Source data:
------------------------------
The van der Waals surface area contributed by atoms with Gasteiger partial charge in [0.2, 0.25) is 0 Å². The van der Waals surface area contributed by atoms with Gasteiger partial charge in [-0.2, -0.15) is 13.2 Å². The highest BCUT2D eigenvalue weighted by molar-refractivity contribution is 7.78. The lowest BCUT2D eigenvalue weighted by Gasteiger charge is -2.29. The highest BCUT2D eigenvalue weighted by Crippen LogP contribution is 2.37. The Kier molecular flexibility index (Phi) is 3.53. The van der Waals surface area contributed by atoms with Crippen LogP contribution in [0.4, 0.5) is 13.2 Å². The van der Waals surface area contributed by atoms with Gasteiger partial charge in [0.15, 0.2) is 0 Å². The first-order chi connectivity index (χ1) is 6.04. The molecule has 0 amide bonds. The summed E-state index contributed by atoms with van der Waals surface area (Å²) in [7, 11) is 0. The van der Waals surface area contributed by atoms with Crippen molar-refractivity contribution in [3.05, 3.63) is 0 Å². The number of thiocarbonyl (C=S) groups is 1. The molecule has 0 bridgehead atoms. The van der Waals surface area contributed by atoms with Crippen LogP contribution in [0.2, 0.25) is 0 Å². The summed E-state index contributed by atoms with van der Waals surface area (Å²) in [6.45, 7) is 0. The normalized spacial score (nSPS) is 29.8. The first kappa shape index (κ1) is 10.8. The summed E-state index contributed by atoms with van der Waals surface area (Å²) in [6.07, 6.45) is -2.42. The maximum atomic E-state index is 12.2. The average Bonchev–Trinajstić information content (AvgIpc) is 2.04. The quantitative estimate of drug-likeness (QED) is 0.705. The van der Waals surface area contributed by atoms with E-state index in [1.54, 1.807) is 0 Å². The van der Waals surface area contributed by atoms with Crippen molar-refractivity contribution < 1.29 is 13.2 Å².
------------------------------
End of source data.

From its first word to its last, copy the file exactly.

The van der Waals surface area contributed by atoms with Gasteiger partial charge in [0.2, 0.25) is 0 Å². The van der Waals surface area contributed by atoms with Gasteiger partial charge in [-0.2, -0.15) is 13.2 Å². The highest BCUT2D eigenvalue weighted by molar-refractivity contribution is 7.78. The lowest BCUT2D eigenvalue weighted by Gasteiger charge is -2.29. The highest BCUT2D eigenvalue weighted by Crippen LogP contribution is 2.37. The Kier molecular flexibility index (Phi) is 3.53. The van der Waals surface area contributed by atoms with Crippen LogP contribution in [0.4, 0.5) is 13.2 Å². The van der Waals surface area contributed by atoms with Gasteiger partial charge in [0.15, 0.2) is 0 Å². The first-order chi connectivity index (χ1) is 6.04. The molecule has 0 amide bonds. The summed E-state index contributed by atoms with van der Waals surface area (Å²) in [7, 11) is 0. The van der Waals surface area contributed by atoms with Crippen molar-refractivity contribution in [3.05, 3.63) is 0 Å². The number of thiocarbonyl (C=S) groups is 1. The molecule has 0 bridgehead atoms. The van der Waals surface area contributed by atoms with Crippen LogP contribution in [0.2, 0.25) is 0 Å². The summed E-state index contributed by atoms with van der Waals surface area (Å²) in [6.45, 7) is 0. The normalized spacial score (nSPS) is 29.8. The first kappa shape index (κ1) is 10.8. The summed E-state index contributed by atoms with van der Waals surface area (Å²) in [6.07, 6.45) is -2.42. The maximum atomic E-state index is 12.2. The average Bonchev–Trinajstić information content (AvgIpc) is 2.04. The quantitative estimate of drug-likeness (QED) is 0.705. The van der Waals surface area contributed by atoms with E-state index in [1.54, 1.807) is 0 Å². The van der Waals surface area contributed by atoms with Crippen molar-refractivity contribution < 1.29 is 13.2 Å².